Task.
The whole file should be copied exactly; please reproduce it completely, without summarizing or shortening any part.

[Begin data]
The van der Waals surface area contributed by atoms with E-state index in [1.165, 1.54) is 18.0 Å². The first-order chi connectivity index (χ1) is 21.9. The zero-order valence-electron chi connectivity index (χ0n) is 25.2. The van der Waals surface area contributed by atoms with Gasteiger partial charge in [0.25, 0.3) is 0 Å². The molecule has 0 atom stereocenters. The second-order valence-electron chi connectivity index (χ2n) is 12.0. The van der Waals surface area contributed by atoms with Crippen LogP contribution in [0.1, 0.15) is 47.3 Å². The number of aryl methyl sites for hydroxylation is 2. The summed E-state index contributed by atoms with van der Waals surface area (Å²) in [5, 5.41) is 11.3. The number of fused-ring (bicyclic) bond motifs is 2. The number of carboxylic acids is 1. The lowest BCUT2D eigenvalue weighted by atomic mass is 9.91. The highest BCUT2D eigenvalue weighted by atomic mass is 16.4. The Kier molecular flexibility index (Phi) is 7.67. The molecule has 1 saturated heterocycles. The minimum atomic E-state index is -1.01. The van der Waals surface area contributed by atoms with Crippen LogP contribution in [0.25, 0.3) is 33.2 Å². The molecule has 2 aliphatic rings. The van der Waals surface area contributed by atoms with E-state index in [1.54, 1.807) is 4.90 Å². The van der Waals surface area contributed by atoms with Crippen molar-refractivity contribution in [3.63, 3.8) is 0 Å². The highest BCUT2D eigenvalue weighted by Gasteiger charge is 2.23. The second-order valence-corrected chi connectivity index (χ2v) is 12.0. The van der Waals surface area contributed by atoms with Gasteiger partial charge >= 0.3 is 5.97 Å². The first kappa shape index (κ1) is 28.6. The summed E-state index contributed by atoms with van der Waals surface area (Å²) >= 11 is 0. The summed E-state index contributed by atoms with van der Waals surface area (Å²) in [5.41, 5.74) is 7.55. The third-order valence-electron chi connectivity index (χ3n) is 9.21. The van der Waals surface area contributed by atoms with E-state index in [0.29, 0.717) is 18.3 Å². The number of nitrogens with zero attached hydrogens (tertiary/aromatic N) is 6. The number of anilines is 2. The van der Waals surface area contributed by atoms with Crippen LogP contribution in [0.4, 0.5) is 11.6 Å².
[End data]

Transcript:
The van der Waals surface area contributed by atoms with E-state index in [1.165, 1.54) is 18.0 Å². The first-order chi connectivity index (χ1) is 21.9. The zero-order valence-electron chi connectivity index (χ0n) is 25.2. The van der Waals surface area contributed by atoms with Gasteiger partial charge in [0.25, 0.3) is 0 Å². The molecule has 0 atom stereocenters. The second-order valence-electron chi connectivity index (χ2n) is 12.0. The van der Waals surface area contributed by atoms with Crippen LogP contribution in [0.1, 0.15) is 47.3 Å². The number of aryl methyl sites for hydroxylation is 2. The summed E-state index contributed by atoms with van der Waals surface area (Å²) in [5, 5.41) is 11.3. The number of fused-ring (bicyclic) bond motifs is 2. The number of carboxylic acids is 1. The lowest BCUT2D eigenvalue weighted by atomic mass is 9.91. The highest BCUT2D eigenvalue weighted by atomic mass is 16.4. The Kier molecular flexibility index (Phi) is 7.67. The molecule has 1 saturated heterocycles. The minimum atomic E-state index is -1.01. The van der Waals surface area contributed by atoms with Crippen LogP contribution in [0.25, 0.3) is 33.2 Å². The molecule has 2 aliphatic rings. The van der Waals surface area contributed by atoms with E-state index in [1.54, 1.807) is 4.90 Å². The van der Waals surface area contributed by atoms with Crippen molar-refractivity contribution in [3.63, 3.8) is 0 Å². The highest BCUT2D eigenvalue weighted by Gasteiger charge is 2.23. The second-order valence-corrected chi connectivity index (χ2v) is 12.0. The van der Waals surface area contributed by atoms with Gasteiger partial charge >= 0.3 is 5.97 Å². The first kappa shape index (κ1) is 28.6. The summed E-state index contributed by atoms with van der Waals surface area (Å²) >= 11 is 0. The summed E-state index contributed by atoms with van der Waals surface area (Å²) in [5.41, 5.74) is 7.55. The third-order valence-electron chi connectivity index (χ3n) is 9.21. The van der Waals surface area contributed by atoms with E-state index in [0.29, 0.717) is 18.3 Å². The number of nitrogens with zero attached hydrogens (tertiary/aromatic N) is 6. The number of anilines is 2. The van der Waals surface area contributed by atoms with Crippen LogP contribution in [0.4, 0.5) is 11.6 Å².